In response to your article "Computing science students tap into teaching" (TESS, 13 July), at St Aloysius' College in Glasgow we decided to take on a student because we wanted pupils to see real-world applications of the tools and techniques that we use in school.
We learn about the software development process but produce very short, simple programs; the university students are able to show us and tell us about much more complicated and sophisticated programs they have produced using the same techniques.
The students are excellent ambassadors for the university and for computing science. They are positive role models for our pupils and offer an insight into higher education in general and computing science in particular. This year we had a female ambassador, Bobbie, and she was an excellent example of a talented computer scientist for our female pupils who, too often, are outnumbered by male pupils but are frequently the top- performing pupils in our classes and external exams.
By setting such an example, we hope to encourage more pupls, male and female, to consider computing science as a possible option for further study. We also had a student who worked closely with our Advanced Higher pupils to support them in their project work, offering advice based on his recent experiences at university.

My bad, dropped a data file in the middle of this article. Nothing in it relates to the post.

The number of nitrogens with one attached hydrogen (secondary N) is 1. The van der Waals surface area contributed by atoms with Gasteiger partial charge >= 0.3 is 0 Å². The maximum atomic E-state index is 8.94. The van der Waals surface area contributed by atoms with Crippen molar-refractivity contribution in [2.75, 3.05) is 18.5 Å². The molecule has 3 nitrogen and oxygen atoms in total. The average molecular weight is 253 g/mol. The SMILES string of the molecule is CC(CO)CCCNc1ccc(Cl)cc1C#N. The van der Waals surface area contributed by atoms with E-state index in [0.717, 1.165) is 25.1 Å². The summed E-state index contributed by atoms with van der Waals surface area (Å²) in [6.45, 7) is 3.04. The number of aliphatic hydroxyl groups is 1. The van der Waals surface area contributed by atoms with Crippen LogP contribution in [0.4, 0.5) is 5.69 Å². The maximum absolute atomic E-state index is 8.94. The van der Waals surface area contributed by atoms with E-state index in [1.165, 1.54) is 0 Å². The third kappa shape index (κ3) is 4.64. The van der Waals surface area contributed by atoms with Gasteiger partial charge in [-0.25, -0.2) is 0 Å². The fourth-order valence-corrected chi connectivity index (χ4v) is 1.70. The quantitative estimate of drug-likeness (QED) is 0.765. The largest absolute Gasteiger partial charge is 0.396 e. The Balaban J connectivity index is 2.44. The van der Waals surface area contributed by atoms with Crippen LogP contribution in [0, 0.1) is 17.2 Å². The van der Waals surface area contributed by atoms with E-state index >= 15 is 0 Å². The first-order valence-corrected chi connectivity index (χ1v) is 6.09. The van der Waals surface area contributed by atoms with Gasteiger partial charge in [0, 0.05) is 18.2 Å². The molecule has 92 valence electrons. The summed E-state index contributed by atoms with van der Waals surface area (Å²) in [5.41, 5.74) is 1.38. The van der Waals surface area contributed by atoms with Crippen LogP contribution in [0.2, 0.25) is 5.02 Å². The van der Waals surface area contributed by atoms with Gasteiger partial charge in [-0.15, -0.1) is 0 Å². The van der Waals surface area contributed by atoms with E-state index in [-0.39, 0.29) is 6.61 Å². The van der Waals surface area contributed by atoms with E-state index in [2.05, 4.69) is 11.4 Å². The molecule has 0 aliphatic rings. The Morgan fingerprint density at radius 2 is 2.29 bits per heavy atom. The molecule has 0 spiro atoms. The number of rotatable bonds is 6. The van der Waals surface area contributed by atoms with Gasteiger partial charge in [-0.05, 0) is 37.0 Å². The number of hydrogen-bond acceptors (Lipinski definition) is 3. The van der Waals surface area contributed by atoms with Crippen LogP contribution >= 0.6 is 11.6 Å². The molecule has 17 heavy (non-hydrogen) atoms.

The Computing Science Inside program has produced, and continues to produce, excellent workshops and resources for schools. They have a focus on active, workshop-based resources and these are freely available online. The presence of the ambassadors encourages teachers to use these resources and to apply the active learning philosophy to other areas of our courses.
Overall, the scheme places motivated and enthusiastic computing students in classrooms to deliver lessons in a lively and engaging manner. They are well prepared before coming to the class and, during their placements, produce resources that can benefit many other schools and pupils.
We look forward, next term, to welcoming a former pupil of our school back to our department as part of the program, further strengthening the links between school and university and setting aspirational targets for our pupils.
Tony Harkins, head of computing, St Aloysius' College, Glasgow.